“Like Madoff, a lot of the losses in this case were small investors. They weren’t all large institutions, which really tends to create a greater pressure for a significant sentence,” said Tuchmann.
“Certainly, there may be some mitigation here. Sam Bankman-Fried is very young. The judge may take that into consideration. Bernie Madoff went to jail for 150 years when he was obviously much older – with limited productive years left,” Yadav said of the Madoff comparison.
“Sam Bankman-Fried still has an opportunity to make some kind of positive contribution during his lifetime. His crimes are also not violent in nature,” continued Yadav.
Another wild card is the fact that the Department of Justice may bring a second, entirely different case with separate charges against Bankman-Fried in Mar. 2024. The government has until Feb. 1 to let the court know if it plans to still proceed.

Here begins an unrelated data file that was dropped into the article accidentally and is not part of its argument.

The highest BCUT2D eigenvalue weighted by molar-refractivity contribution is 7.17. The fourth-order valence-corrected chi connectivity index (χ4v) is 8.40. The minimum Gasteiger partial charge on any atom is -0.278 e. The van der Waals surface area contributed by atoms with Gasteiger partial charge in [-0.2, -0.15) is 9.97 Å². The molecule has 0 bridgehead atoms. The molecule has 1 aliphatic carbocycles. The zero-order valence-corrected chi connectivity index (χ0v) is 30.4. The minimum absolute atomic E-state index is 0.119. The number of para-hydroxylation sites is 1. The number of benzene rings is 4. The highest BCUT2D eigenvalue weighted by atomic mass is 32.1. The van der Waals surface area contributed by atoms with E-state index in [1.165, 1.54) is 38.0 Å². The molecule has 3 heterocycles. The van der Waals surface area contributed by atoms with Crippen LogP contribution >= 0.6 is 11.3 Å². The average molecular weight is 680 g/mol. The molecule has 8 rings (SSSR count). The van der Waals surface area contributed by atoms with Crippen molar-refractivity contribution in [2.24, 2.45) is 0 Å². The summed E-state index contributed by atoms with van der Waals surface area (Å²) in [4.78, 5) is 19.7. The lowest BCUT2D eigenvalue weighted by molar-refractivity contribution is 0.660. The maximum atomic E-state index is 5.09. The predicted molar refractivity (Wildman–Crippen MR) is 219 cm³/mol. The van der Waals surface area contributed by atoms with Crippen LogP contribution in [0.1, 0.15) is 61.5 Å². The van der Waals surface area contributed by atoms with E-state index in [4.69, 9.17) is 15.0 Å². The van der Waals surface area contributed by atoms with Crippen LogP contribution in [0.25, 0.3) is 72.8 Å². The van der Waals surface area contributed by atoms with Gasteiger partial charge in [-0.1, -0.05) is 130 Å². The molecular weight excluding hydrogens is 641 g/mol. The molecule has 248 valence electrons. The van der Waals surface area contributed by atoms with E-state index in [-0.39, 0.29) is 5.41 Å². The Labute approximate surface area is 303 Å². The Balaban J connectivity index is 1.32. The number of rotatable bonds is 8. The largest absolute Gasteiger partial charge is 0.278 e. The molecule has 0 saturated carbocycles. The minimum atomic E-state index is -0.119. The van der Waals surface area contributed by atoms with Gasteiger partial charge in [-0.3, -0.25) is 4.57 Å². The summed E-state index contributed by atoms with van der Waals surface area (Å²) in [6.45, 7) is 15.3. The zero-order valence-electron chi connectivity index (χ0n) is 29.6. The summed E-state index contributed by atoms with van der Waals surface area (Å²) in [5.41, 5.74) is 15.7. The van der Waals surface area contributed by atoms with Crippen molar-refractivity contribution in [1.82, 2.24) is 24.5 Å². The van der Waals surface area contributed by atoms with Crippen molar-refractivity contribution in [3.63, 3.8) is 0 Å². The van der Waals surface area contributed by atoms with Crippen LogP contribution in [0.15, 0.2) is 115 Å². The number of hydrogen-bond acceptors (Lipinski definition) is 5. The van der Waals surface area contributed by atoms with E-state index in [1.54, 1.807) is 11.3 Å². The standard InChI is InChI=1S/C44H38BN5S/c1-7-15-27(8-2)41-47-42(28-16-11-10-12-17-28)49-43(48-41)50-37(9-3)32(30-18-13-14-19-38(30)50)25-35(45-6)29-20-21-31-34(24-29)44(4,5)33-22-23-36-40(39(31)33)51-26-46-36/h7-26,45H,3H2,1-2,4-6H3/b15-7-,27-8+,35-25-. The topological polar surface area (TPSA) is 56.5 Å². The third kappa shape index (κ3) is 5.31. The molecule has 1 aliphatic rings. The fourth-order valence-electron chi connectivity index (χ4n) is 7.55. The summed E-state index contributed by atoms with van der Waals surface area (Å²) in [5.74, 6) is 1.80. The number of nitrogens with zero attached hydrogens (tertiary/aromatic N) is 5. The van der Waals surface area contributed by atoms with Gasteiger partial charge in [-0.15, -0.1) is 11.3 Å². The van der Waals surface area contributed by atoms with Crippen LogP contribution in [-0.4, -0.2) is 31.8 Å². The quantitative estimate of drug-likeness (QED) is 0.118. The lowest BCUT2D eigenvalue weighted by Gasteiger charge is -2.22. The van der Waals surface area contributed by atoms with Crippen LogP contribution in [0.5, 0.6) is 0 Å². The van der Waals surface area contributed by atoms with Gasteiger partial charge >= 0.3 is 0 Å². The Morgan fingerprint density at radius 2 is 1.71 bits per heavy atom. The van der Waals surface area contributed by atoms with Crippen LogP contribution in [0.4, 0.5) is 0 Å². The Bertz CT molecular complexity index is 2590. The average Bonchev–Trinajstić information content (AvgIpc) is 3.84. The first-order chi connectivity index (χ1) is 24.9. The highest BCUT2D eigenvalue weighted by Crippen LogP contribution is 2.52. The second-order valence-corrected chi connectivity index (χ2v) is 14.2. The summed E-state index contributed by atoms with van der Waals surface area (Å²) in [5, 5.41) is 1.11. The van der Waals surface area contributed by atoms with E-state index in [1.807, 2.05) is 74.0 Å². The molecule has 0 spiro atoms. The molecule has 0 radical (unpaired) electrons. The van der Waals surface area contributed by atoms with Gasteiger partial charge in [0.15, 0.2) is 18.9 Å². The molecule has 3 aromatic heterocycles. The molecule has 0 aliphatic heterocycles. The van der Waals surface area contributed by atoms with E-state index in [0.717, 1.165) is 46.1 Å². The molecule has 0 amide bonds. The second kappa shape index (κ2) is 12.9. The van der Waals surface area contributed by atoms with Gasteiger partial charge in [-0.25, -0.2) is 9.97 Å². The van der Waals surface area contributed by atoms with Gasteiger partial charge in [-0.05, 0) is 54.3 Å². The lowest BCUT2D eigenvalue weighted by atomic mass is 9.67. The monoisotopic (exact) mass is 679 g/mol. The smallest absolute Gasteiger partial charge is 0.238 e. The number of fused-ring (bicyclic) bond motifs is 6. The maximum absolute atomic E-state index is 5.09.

“A further issue here is that sentencing will take place in March 2024 – very close to the second criminal trial that Sam Bankman-Fried faces for campaign finance violations and bribery of foreign officials,” said Yadav. “The prosecution is likely to feel very confident going into this next trial. In other words, if he is also found guilty on these additional charges, he may see an even longer sentence potentially than the multiple decades worth of time (at least) that he is looking at presently.”